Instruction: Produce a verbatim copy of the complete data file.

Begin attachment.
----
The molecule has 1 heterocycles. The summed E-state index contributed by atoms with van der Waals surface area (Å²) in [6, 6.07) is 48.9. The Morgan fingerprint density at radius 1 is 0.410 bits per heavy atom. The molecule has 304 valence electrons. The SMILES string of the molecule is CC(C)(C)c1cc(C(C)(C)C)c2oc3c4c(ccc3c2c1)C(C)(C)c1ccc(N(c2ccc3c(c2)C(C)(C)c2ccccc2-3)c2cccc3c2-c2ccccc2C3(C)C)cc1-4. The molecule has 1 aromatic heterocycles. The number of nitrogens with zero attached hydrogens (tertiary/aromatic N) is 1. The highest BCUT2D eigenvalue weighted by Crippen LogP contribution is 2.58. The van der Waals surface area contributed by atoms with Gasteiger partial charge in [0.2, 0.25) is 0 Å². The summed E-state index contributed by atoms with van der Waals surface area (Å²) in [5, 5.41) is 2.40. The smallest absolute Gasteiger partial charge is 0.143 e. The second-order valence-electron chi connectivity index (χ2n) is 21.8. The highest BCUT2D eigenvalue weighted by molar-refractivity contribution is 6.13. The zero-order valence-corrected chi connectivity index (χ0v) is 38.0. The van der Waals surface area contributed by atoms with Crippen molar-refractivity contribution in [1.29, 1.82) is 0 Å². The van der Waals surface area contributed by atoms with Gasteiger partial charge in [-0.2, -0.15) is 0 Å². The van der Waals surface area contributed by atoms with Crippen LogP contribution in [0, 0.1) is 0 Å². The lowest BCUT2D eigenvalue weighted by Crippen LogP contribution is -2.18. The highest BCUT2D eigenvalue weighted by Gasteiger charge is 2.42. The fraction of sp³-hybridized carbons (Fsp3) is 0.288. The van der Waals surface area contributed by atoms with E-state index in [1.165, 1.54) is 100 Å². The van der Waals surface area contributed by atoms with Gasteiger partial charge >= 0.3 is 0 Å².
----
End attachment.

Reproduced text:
The molecule has 1 heterocycles. The summed E-state index contributed by atoms with van der Waals surface area (Å²) in [6, 6.07) is 48.9. The Morgan fingerprint density at radius 1 is 0.410 bits per heavy atom. The molecule has 304 valence electrons. The SMILES string of the molecule is CC(C)(C)c1cc(C(C)(C)C)c2oc3c4c(ccc3c2c1)C(C)(C)c1ccc(N(c2ccc3c(c2)C(C)(C)c2ccccc2-3)c2cccc3c2-c2ccccc2C3(C)C)cc1-4. The molecule has 1 aromatic heterocycles. The number of nitrogens with zero attached hydrogens (tertiary/aromatic N) is 1. The highest BCUT2D eigenvalue weighted by Crippen LogP contribution is 2.58. The van der Waals surface area contributed by atoms with Gasteiger partial charge in [0.2, 0.25) is 0 Å². The summed E-state index contributed by atoms with van der Waals surface area (Å²) in [5, 5.41) is 2.40. The smallest absolute Gasteiger partial charge is 0.143 e. The second-order valence-electron chi connectivity index (χ2n) is 21.8. The highest BCUT2D eigenvalue weighted by molar-refractivity contribution is 6.13. The zero-order valence-corrected chi connectivity index (χ0v) is 38.0. The van der Waals surface area contributed by atoms with Crippen molar-refractivity contribution in [1.29, 1.82) is 0 Å². The van der Waals surface area contributed by atoms with Gasteiger partial charge in [-0.2, -0.15) is 0 Å². The van der Waals surface area contributed by atoms with Crippen LogP contribution in [0, 0.1) is 0 Å². The lowest BCUT2D eigenvalue weighted by Crippen LogP contribution is -2.18. The highest BCUT2D eigenvalue weighted by Gasteiger charge is 2.42. The fraction of sp³-hybridized carbons (Fsp3) is 0.288. The van der Waals surface area contributed by atoms with E-state index in [1.165, 1.54) is 100 Å². The van der Waals surface area contributed by atoms with Gasteiger partial charge >= 0.3 is 0 Å².